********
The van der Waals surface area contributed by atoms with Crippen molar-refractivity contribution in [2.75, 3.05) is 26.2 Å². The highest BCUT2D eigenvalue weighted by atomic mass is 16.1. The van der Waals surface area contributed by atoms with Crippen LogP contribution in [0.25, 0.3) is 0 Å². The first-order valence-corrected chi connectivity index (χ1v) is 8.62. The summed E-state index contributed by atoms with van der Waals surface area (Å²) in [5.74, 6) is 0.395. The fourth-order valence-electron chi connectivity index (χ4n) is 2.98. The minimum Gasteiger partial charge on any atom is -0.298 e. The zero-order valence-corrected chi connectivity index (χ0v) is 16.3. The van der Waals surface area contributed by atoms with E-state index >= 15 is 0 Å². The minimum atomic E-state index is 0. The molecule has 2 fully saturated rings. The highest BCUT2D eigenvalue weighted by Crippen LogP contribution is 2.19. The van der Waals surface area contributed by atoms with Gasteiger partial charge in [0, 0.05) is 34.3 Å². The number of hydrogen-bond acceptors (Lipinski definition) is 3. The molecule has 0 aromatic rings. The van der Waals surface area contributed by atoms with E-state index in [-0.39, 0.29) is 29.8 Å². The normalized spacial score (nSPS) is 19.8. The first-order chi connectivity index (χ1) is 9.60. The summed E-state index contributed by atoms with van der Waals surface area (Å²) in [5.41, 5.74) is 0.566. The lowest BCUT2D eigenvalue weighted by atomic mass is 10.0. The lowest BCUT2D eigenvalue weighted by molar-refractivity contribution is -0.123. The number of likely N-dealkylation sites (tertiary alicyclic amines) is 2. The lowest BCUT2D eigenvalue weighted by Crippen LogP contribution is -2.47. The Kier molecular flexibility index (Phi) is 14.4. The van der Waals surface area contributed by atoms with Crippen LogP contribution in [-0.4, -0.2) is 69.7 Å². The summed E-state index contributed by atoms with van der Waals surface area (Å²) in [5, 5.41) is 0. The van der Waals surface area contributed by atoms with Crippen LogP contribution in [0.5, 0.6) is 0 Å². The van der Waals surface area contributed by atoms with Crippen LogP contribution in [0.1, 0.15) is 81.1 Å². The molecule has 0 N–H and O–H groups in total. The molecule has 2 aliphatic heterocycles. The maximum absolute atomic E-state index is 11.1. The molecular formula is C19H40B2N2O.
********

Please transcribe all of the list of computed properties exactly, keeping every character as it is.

The van der Waals surface area contributed by atoms with Crippen molar-refractivity contribution in [2.75, 3.05) is 26.2 Å². The highest BCUT2D eigenvalue weighted by atomic mass is 16.1. The van der Waals surface area contributed by atoms with Crippen LogP contribution in [0.25, 0.3) is 0 Å². The first-order valence-corrected chi connectivity index (χ1v) is 8.62. The summed E-state index contributed by atoms with van der Waals surface area (Å²) in [5.74, 6) is 0.395. The fourth-order valence-electron chi connectivity index (χ4n) is 2.98. The minimum Gasteiger partial charge on any atom is -0.298 e. The zero-order valence-corrected chi connectivity index (χ0v) is 16.3. The van der Waals surface area contributed by atoms with E-state index >= 15 is 0 Å². The minimum atomic E-state index is 0. The molecule has 2 fully saturated rings. The highest BCUT2D eigenvalue weighted by Crippen LogP contribution is 2.19. The van der Waals surface area contributed by atoms with Gasteiger partial charge in [0, 0.05) is 34.3 Å². The number of hydrogen-bond acceptors (Lipinski definition) is 3. The molecule has 0 aromatic rings. The van der Waals surface area contributed by atoms with E-state index in [-0.39, 0.29) is 29.8 Å². The normalized spacial score (nSPS) is 19.8. The first-order chi connectivity index (χ1) is 9.60. The summed E-state index contributed by atoms with van der Waals surface area (Å²) in [5.41, 5.74) is 0.566. The lowest BCUT2D eigenvalue weighted by atomic mass is 10.0. The lowest BCUT2D eigenvalue weighted by molar-refractivity contribution is -0.123. The number of likely N-dealkylation sites (tertiary alicyclic amines) is 2. The lowest BCUT2D eigenvalue weighted by Crippen LogP contribution is -2.47. The Kier molecular flexibility index (Phi) is 14.4. The van der Waals surface area contributed by atoms with Crippen LogP contribution in [-0.4, -0.2) is 69.7 Å². The summed E-state index contributed by atoms with van der Waals surface area (Å²) in [5, 5.41) is 0. The van der Waals surface area contributed by atoms with Crippen LogP contribution in [0.5, 0.6) is 0 Å². The van der Waals surface area contributed by atoms with Crippen LogP contribution in [0.1, 0.15) is 81.1 Å². The molecule has 0 N–H and O–H groups in total. The molecule has 2 aliphatic heterocycles. The maximum absolute atomic E-state index is 11.1. The molecular formula is C19H40B2N2O.